Donald Trump doesn’t know the first thing about Iran or its nuclear program. Ask him. It’ll become very clear, very quickly.
There’s no risk of people losing their lives if you blow up a golf-course deal.
But it doesn’t work like that in world affairs. Just like being interviewed on the same episode of “60 Minutes” as Putin was, is not the same thing as actually dealing with Putin.
So the stakes in global statecraft are infinitely higher and more complex than in the world of luxury hotels. We all know the tools Donald Trump brings to the table – bragging, mocking, composing nasty tweets – I’m willing to bet he’s writing a few right now.
But those tools won’t do the trick. Rather than solving global crises, he would create new ones.
He has no sense of what it takes to deal with multiple countries with competing interests and reaching a solution that everyone can get behind. In fact, he is downright contemptuous of that work. And that means he’s much more likely to end up leading us into conflict.
In a discussion about Drumpf wanting “to start a trade war with China,” she refers to him by his first name: “Donald doesn’t see the complexity.” Combine his willingness to start a trade war “with his comments about defaulting on our debt,” she says, “and it’s not hard to see how a Trump presidency could lead to a global economic crisis.” And then continuing to use his first name, she questioned, very carefully, his state of mind:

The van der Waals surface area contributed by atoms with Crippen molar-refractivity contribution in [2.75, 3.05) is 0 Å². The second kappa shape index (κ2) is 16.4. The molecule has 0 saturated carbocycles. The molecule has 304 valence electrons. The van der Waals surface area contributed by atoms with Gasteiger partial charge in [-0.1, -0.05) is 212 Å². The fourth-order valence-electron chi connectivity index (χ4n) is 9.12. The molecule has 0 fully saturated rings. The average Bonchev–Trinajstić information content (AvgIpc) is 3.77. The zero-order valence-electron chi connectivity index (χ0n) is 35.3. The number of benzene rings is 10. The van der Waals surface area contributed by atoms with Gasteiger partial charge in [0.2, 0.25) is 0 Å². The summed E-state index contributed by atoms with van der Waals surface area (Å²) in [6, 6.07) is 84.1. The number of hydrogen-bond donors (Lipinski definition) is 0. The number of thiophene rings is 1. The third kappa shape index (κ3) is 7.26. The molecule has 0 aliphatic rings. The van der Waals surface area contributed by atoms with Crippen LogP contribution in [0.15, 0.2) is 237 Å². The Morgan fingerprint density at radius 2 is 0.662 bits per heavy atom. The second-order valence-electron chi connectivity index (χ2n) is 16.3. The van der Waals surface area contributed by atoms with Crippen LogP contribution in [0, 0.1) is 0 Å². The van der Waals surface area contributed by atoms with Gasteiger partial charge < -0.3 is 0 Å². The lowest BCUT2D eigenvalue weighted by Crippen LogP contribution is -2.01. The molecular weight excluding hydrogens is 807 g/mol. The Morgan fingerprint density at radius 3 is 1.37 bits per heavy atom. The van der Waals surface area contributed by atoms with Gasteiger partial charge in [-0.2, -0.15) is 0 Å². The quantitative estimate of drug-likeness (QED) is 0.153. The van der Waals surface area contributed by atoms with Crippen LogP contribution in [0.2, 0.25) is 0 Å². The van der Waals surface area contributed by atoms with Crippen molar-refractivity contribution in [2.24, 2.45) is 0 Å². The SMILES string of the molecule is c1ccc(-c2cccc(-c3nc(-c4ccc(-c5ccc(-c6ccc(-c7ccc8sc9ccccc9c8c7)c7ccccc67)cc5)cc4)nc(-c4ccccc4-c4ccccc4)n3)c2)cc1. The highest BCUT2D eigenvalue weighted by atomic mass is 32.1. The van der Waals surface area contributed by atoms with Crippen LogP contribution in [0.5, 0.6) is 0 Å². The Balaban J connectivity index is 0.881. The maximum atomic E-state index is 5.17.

And I have to say, I don’t understand Donald’s bizarre fascination with dictators and strongmen who have no love for America. He praised China for the Tiananmen Square massacre; he said it showed strength. He said, “You’ve got to give Kim Jong Un credit” for taking over North Korea – something he did by murdering everyone he saw as a threat, including his own uncle, which Donald described gleefully, like he was recapping an action movie. And he said if he were grading Vladimir Putin as a leader, he’d give him an A.
Now, I’ll leave it to the psychiatrists to explain his affection for tyrants.
That was a nice move. One of her best moments. Anytime you can weave psychiatry in with a narrative about Donald you are winning. But she wasn’t finished. She hammered him for the dumb and inconsistent things he has said about ISIS, from letting them “run wild” to attacking them with our nukes to getting into “a ground war” with them. “These are all distinct possibilities with Donald Trump in charge,” she said. And by “demonizing Muslims,” she continued, by trying to ban them from our country, he is giving ISIS “a huge propaganda victory.” She them thumped him again:
A Trump Presidency would embolden ISIS. We cannot take that risk.
This isn’t reality television – this is actual reality.
She got down to some of that reality:
Trump says over and over again, “The world is laughing at us.” He’s been saying this for decades, he didn’t just start this year. He bought full-page ads in newspapers across the country back in 1987, when Ronald Reagan was President, saying that America lacked a backbone and the world was – you guessed it – laughing at us. He was wrong then, and he’s wrong now – and you’ve got to wonder why somebody who fundamentally has so little confidence in America, and has felt that way for at least 30 years, wants to be our President.